Transgender woman becomes the first in the world to breastfeed a baby!

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A transgender woman managed to breastfeed her partner's baby for six whole weeks. Read on to learn more about this "fascinating first" in medicine.

There was a time when changing genders seemed like a medical impossibility. But scientific advancements have not only helped make this transition possible, they have also paved the way for other medical marvels. The latest is Transgender Breastfeeding, which is a promising new discovery that can open up amazing ways adoptive parents can better care for their little ones.

Transgender Health details how a transgender woman managed to breastfeed her partner’s baby, who she also adopted, for over a month. 

How was Transgender breastfeeding made possible?

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The 30-year-old transgender woman’s hormone therapy began long before the baby was born.

The 30-year-old transgender woman, whose identity has been withheld, reportedly underwent hormone therapy (domperidone, estradiol and progesterone), and she used a breast pump prior to the baby’s birth.

A week after she began taking domperidone, “she was able to express droplets of milk,” according to the case report.

After three months of hormone therapy, she reportedly started producing 8 oz. of milk daily. After two weeks, the baby was born. She then began to exclusively breastfeed the newborn for six weeks.

The transgender woman first began taking feminising hormones in 2011. But she has yet to undergo gender-affirming procedures, like breast augmentation and vaginoplasty.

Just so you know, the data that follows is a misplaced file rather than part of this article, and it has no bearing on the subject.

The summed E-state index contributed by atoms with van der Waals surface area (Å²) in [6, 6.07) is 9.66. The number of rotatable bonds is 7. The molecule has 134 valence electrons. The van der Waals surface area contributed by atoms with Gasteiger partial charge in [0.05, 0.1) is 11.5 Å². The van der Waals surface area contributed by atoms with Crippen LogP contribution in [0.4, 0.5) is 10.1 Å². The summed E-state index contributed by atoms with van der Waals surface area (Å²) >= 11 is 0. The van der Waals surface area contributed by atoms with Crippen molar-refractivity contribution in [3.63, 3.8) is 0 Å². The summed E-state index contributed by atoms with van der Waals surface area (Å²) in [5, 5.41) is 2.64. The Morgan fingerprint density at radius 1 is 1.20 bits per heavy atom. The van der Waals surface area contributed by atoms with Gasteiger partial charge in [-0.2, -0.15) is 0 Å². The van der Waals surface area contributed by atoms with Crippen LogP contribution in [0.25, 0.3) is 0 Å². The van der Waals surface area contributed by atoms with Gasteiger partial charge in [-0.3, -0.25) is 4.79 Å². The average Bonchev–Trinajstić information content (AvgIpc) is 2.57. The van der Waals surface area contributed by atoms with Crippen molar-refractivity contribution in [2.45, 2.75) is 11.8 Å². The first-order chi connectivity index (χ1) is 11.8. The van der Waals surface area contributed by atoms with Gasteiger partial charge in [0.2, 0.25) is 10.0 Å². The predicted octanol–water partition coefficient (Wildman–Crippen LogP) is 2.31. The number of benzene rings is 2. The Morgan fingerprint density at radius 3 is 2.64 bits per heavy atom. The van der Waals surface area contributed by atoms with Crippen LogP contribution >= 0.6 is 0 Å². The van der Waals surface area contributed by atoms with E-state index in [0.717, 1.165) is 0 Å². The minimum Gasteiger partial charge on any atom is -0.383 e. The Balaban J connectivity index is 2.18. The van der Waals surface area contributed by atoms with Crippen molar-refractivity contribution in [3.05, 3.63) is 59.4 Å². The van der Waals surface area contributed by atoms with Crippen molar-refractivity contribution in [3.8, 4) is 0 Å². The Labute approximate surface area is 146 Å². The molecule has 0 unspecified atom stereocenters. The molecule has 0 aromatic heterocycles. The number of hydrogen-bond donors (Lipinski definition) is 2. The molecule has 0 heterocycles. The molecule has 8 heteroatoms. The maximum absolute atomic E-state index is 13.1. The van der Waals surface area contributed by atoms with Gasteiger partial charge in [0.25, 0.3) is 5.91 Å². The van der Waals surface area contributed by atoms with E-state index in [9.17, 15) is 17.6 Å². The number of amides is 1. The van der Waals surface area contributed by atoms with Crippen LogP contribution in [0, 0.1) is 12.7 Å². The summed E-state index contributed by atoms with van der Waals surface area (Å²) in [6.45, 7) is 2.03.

After six weeks of breastfeeding, the baby is reportedly healthy and nursing normally.

Transgender breastfeeding: What’s next?

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It might have mainly been the breast pump that stimulated milk production, researchers say

It is not entirely impossible for those who are born male to lactate. Those with prostate cancer, for instance, who are undergoing hormonal treatment can produce breastmilk. However, more research is needed to determine “the optimal treatment regimen for induced lactation in transgender women.”

What’s more, Domperidone is not readily available in certain countries because of its cardiovascular health risks. Though it surely helped the transgender woman breastfeed, it could very well be the use of a breast pump that made lactation possible.

Adoptive parents want to induce lactation in order to give their children the best in life. Not only does breastfeeding have well-known health and economic advantages, it also strengthens the bond between mother and child. 

Love knows no gender, even when it comes to the love between a parent to a child. Though some might frown upon this controversial advancement, what truly matters is that the baby grows up happy, healthy, and most of all, with an endless supply of love.

Sources: Live Science, Transgender Health

READ THIS ALSO: Domperidone: How far will you go to increase breast milk supply?